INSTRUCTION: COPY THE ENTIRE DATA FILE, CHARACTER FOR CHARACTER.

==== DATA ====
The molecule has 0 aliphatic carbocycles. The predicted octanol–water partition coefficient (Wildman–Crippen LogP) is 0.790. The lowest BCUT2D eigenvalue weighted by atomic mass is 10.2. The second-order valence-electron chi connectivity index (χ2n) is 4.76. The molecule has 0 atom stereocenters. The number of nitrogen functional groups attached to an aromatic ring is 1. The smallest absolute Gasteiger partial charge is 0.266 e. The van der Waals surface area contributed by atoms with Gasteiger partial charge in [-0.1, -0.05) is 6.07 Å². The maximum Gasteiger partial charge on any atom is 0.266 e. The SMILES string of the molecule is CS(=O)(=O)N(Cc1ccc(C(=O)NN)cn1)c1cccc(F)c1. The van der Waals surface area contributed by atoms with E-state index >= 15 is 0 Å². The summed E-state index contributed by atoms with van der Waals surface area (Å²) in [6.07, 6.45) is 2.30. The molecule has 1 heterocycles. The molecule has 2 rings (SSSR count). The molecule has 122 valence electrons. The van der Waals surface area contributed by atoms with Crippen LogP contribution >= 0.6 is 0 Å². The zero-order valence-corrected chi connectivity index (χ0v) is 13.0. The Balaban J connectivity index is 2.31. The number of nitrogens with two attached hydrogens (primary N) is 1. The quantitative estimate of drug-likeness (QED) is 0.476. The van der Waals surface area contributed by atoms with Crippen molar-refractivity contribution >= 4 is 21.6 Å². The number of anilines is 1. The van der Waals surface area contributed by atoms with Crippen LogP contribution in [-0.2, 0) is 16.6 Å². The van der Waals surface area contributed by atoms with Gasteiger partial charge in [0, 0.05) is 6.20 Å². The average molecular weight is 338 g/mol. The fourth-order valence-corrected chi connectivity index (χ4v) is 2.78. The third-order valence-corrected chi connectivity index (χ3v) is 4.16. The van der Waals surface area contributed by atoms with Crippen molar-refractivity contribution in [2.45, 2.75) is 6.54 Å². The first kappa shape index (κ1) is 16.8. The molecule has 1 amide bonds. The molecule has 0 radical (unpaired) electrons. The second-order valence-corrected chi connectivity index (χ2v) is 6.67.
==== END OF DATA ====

The molecule has 0 aliphatic carbocycles. The predicted octanol–water partition coefficient (Wildman–Crippen LogP) is 0.790. The lowest BCUT2D eigenvalue weighted by atomic mass is 10.2. The second-order valence-electron chi connectivity index (χ2n) is 4.76. The molecule has 0 atom stereocenters. The number of nitrogen functional groups attached to an aromatic ring is 1. The smallest absolute Gasteiger partial charge is 0.266 e. The van der Waals surface area contributed by atoms with Gasteiger partial charge in [-0.1, -0.05) is 6.07 Å². The maximum Gasteiger partial charge on any atom is 0.266 e. The SMILES string of the molecule is CS(=O)(=O)N(Cc1ccc(C(=O)NN)cn1)c1cccc(F)c1. The van der Waals surface area contributed by atoms with E-state index >= 15 is 0 Å². The summed E-state index contributed by atoms with van der Waals surface area (Å²) in [6.07, 6.45) is 2.30. The molecule has 1 heterocycles. The molecule has 2 rings (SSSR count). The molecule has 122 valence electrons. The van der Waals surface area contributed by atoms with Crippen LogP contribution >= 0.6 is 0 Å². The zero-order valence-corrected chi connectivity index (χ0v) is 13.0. The Balaban J connectivity index is 2.31. The number of nitrogens with two attached hydrogens (primary N) is 1. The quantitative estimate of drug-likeness (QED) is 0.476. The van der Waals surface area contributed by atoms with Crippen molar-refractivity contribution >= 4 is 21.6 Å². The number of anilines is 1. The van der Waals surface area contributed by atoms with Crippen LogP contribution in [-0.2, 0) is 16.6 Å². The van der Waals surface area contributed by atoms with Gasteiger partial charge in [0, 0.05) is 6.20 Å². The average molecular weight is 338 g/mol. The fourth-order valence-corrected chi connectivity index (χ4v) is 2.78. The third-order valence-corrected chi connectivity index (χ3v) is 4.16. The van der Waals surface area contributed by atoms with Crippen molar-refractivity contribution in [2.45, 2.75) is 6.54 Å². The first kappa shape index (κ1) is 16.8. The molecule has 1 amide bonds. The molecule has 0 radical (unpaired) electrons. The second-order valence-corrected chi connectivity index (χ2v) is 6.67.